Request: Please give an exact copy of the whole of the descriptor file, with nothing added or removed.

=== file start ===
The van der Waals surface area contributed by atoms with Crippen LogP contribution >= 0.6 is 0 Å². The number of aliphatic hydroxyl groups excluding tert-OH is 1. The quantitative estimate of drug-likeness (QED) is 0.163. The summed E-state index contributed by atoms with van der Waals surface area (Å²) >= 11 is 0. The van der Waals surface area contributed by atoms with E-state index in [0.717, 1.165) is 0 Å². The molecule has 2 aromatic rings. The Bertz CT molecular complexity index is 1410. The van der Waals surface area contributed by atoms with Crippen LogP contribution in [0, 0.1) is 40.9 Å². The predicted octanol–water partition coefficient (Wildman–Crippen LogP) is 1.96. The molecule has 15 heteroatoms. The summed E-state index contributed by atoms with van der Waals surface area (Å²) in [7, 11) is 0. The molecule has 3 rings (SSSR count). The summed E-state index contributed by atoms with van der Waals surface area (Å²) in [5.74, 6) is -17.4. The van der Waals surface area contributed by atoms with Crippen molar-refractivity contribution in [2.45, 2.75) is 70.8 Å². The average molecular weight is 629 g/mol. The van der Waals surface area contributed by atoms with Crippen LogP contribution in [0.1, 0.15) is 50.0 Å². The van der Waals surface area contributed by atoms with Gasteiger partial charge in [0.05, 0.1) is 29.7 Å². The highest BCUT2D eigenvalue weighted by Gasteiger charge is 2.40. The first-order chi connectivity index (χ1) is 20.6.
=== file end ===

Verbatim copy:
The van der Waals surface area contributed by atoms with Crippen LogP contribution >= 0.6 is 0 Å². The number of aliphatic hydroxyl groups excluding tert-OH is 1. The quantitative estimate of drug-likeness (QED) is 0.163. The summed E-state index contributed by atoms with van der Waals surface area (Å²) >= 11 is 0. The van der Waals surface area contributed by atoms with E-state index in [0.717, 1.165) is 0 Å². The molecule has 2 aromatic rings. The Bertz CT molecular complexity index is 1410. The van der Waals surface area contributed by atoms with Crippen LogP contribution in [0, 0.1) is 40.9 Å². The predicted octanol–water partition coefficient (Wildman–Crippen LogP) is 1.96. The molecule has 15 heteroatoms. The summed E-state index contributed by atoms with van der Waals surface area (Å²) in [7, 11) is 0. The molecule has 3 rings (SSSR count). The summed E-state index contributed by atoms with van der Waals surface area (Å²) in [5.74, 6) is -17.4. The van der Waals surface area contributed by atoms with Crippen molar-refractivity contribution in [2.45, 2.75) is 70.8 Å². The average molecular weight is 629 g/mol. The van der Waals surface area contributed by atoms with Crippen LogP contribution in [0.1, 0.15) is 50.0 Å². The van der Waals surface area contributed by atoms with Gasteiger partial charge in [0.05, 0.1) is 29.7 Å². The highest BCUT2D eigenvalue weighted by Gasteiger charge is 2.40. The first-order chi connectivity index (χ1) is 20.6.